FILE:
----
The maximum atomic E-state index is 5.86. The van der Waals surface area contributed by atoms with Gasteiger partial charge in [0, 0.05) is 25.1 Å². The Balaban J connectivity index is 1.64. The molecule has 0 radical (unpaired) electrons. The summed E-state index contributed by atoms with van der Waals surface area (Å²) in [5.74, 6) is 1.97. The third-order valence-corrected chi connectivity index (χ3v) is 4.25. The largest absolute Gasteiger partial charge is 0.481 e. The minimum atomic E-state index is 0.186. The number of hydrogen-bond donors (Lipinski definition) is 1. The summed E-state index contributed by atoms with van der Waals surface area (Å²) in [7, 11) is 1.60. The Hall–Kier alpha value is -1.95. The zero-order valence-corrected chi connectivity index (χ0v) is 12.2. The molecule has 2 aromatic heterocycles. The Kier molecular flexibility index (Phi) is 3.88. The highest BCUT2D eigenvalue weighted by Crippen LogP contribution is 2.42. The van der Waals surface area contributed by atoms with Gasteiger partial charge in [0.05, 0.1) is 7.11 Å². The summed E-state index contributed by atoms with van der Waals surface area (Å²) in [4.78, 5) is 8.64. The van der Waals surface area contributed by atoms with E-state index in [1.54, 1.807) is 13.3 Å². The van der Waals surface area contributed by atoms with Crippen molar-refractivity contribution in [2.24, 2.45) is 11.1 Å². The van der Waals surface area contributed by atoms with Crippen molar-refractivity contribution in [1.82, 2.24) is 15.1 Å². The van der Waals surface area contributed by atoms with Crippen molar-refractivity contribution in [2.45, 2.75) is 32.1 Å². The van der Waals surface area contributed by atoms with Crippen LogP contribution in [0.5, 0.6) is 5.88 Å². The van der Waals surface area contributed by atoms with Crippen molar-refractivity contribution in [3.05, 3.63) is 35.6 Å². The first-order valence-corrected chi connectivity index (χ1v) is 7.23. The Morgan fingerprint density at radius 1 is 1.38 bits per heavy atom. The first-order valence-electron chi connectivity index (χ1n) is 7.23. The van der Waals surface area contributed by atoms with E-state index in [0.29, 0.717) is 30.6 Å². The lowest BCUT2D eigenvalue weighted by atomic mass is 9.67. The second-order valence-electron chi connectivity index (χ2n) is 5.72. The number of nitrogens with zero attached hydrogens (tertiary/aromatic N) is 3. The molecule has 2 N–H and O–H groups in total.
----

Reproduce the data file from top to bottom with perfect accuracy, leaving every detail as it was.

The maximum atomic E-state index is 5.86. The van der Waals surface area contributed by atoms with Gasteiger partial charge in [0, 0.05) is 25.1 Å². The Balaban J connectivity index is 1.64. The molecule has 0 radical (unpaired) electrons. The summed E-state index contributed by atoms with van der Waals surface area (Å²) in [5.74, 6) is 1.97. The third-order valence-corrected chi connectivity index (χ3v) is 4.25. The largest absolute Gasteiger partial charge is 0.481 e. The minimum atomic E-state index is 0.186. The number of hydrogen-bond donors (Lipinski definition) is 1. The summed E-state index contributed by atoms with van der Waals surface area (Å²) in [7, 11) is 1.60. The Hall–Kier alpha value is -1.95. The zero-order valence-corrected chi connectivity index (χ0v) is 12.2. The molecule has 2 aromatic heterocycles. The Kier molecular flexibility index (Phi) is 3.88. The highest BCUT2D eigenvalue weighted by Crippen LogP contribution is 2.42. The van der Waals surface area contributed by atoms with Gasteiger partial charge in [0.05, 0.1) is 7.11 Å². The summed E-state index contributed by atoms with van der Waals surface area (Å²) in [4.78, 5) is 8.64. The van der Waals surface area contributed by atoms with E-state index in [1.54, 1.807) is 13.3 Å². The van der Waals surface area contributed by atoms with Crippen molar-refractivity contribution in [2.24, 2.45) is 11.1 Å². The van der Waals surface area contributed by atoms with Crippen molar-refractivity contribution in [1.82, 2.24) is 15.1 Å². The van der Waals surface area contributed by atoms with Crippen molar-refractivity contribution in [2.45, 2.75) is 32.1 Å². The van der Waals surface area contributed by atoms with Crippen LogP contribution in [0.5, 0.6) is 5.88 Å². The van der Waals surface area contributed by atoms with Crippen molar-refractivity contribution in [3.05, 3.63) is 35.6 Å². The first-order valence-corrected chi connectivity index (χ1v) is 7.23. The Morgan fingerprint density at radius 1 is 1.38 bits per heavy atom. The first-order valence-electron chi connectivity index (χ1n) is 7.23. The van der Waals surface area contributed by atoms with E-state index in [0.29, 0.717) is 30.6 Å². The lowest BCUT2D eigenvalue weighted by atomic mass is 9.67. The second-order valence-electron chi connectivity index (χ2n) is 5.72. The number of nitrogens with zero attached hydrogens (tertiary/aromatic N) is 3. The molecule has 2 N–H and O–H groups in total.